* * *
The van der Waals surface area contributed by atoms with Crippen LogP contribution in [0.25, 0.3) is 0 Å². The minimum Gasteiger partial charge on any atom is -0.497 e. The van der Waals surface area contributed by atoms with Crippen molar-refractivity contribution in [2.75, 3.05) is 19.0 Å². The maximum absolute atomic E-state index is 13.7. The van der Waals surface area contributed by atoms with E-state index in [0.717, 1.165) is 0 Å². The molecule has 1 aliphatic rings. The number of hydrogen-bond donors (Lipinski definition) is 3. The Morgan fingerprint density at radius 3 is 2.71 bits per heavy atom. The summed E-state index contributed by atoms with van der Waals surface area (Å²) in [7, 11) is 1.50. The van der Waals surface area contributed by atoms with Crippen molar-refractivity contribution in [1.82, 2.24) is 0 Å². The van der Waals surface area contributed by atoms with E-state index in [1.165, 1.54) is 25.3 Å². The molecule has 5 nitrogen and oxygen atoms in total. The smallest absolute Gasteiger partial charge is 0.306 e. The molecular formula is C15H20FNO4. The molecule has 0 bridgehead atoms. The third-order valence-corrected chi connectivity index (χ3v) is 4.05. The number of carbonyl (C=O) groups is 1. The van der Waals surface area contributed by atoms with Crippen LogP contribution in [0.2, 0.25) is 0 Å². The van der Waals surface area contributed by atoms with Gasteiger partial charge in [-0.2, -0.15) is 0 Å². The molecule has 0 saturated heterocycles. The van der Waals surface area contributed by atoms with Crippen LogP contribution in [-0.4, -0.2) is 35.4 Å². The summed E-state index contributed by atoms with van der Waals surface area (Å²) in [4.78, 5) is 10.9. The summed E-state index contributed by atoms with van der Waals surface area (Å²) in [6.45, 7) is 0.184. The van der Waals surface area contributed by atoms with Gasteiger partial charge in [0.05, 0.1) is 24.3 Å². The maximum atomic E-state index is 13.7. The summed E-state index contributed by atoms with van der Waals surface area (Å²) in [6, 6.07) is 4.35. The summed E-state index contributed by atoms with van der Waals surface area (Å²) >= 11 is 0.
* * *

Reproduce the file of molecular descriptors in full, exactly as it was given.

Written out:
The van der Waals surface area contributed by atoms with Crippen LogP contribution in [0.25, 0.3) is 0 Å². The minimum Gasteiger partial charge on any atom is -0.497 e. The van der Waals surface area contributed by atoms with Crippen molar-refractivity contribution in [2.75, 3.05) is 19.0 Å². The maximum absolute atomic E-state index is 13.7. The van der Waals surface area contributed by atoms with E-state index in [0.717, 1.165) is 0 Å². The molecule has 1 aliphatic rings. The number of hydrogen-bond donors (Lipinski definition) is 3. The Morgan fingerprint density at radius 3 is 2.71 bits per heavy atom. The summed E-state index contributed by atoms with van der Waals surface area (Å²) in [7, 11) is 1.50. The van der Waals surface area contributed by atoms with Crippen molar-refractivity contribution in [1.82, 2.24) is 0 Å². The van der Waals surface area contributed by atoms with E-state index in [1.165, 1.54) is 25.3 Å². The molecule has 5 nitrogen and oxygen atoms in total. The smallest absolute Gasteiger partial charge is 0.306 e. The molecular formula is C15H20FNO4. The molecule has 0 bridgehead atoms. The third-order valence-corrected chi connectivity index (χ3v) is 4.05. The number of carbonyl (C=O) groups is 1. The van der Waals surface area contributed by atoms with Crippen LogP contribution in [0.2, 0.25) is 0 Å². The van der Waals surface area contributed by atoms with Gasteiger partial charge in [-0.2, -0.15) is 0 Å². The molecule has 0 saturated heterocycles. The van der Waals surface area contributed by atoms with Crippen LogP contribution in [-0.4, -0.2) is 35.4 Å². The summed E-state index contributed by atoms with van der Waals surface area (Å²) in [4.78, 5) is 10.9. The summed E-state index contributed by atoms with van der Waals surface area (Å²) in [6.45, 7) is 0.184. The van der Waals surface area contributed by atoms with Gasteiger partial charge in [0.05, 0.1) is 24.3 Å². The maximum atomic E-state index is 13.7. The summed E-state index contributed by atoms with van der Waals surface area (Å²) in [6, 6.07) is 4.35. The summed E-state index contributed by atoms with van der Waals surface area (Å²) >= 11 is 0.